Greece’s radical anti-austerity Syriza party, led by Alexis Tsipras, appears poised to win Sunday’s snap parliamentary elections. It now leads in most polls.
The Greek public supports Tsipras even as his rhetoric instills fear among wealthy Greeks that a Syriza victory could wreak financial havoc and pave the way for the nation’s exit from the eurozone.
Syriza leaders insist they will ignore all austerity measures that the European Committee, the European Central Bank and the International Monetary Fund imposed on Greece as the cost of a 240-billion-euro bailout. They also vow to renegotiate the country’s debt – and threaten to leave the eurozone if they cannot do this.
There is precedent for this. If a portion of Germany’s World War II debt could be forgiven, Syriza leaders argue, Greece’s lenders should be able to forgive some of Athens’ mountain of debt. This would clearly help speed Greece’s economic recovery — an outcome that would benefit the entire European Union.
The threat to renegotiate Greece’s debt does not sit well with the European Central Bank, the IMF or the European Commission. Yet a new debt arrangement could lead to a more sensible approach because it would acknowledge that Greece may never be able to fully repay its creditors while also expanding its economy.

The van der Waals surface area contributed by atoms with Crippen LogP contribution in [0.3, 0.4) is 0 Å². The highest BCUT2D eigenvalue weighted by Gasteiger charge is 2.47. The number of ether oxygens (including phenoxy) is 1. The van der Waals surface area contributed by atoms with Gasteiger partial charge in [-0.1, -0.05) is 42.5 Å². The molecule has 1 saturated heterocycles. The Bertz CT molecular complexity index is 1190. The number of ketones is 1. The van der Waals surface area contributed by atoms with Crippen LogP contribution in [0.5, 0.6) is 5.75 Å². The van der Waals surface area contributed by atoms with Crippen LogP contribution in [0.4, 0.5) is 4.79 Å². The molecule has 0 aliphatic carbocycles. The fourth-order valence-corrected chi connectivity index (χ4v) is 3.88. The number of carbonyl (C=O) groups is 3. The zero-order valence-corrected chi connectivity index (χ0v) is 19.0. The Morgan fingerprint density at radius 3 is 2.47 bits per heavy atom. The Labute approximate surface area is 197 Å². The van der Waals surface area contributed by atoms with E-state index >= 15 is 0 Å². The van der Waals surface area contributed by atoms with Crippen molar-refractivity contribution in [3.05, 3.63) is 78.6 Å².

Eurozone members, particularly Germany, continue to view austerity as the key to their efforts to force Greece to reform its economy. But Syriza is pushing back. It contends that growth and investment are crucial. If Syriza can negotiate a reduction in Greece’s outstanding debt, more funds could be allocated to encourage consumer spending and investment in the country.
In addition, Syriza pledges to cut property taxes, reduce unemployment, increase wages and stimulate the economy — all of which may help stem the flight of young Greeks to other nations.
To stop Syriza, Antonis Samaras’ conservative party, New Democracy, has mounted an aggressive campaign. It warns that a Syriza victory could result in chaos and bankruptcy for Greece.
Should Syriza win on Sunday, the conservatives’ worst-case scenario looks highly unlikely, however. Greece’s gross domestic product is now less than 2 percent of the European Union’s overall GDP. So financial catastrophe is improbable.
Regardless of who wins, the new government will have to grapple with a deep recession that has lasted for seven years. Thousands of companies have gone bankrupt. Many storefronts are vacant.
Greece has endured severe declines in productivity and personal income, and an alarming spike in unemployment. It reached roughly 28 percent by March 2013.
An estimated 20,000 Greeks are now homeless — a relatively new problem for Greece. More than a half million people now rely on soup kitchens for food. Nearly one in 10 Greeks lacks unemployment benefits.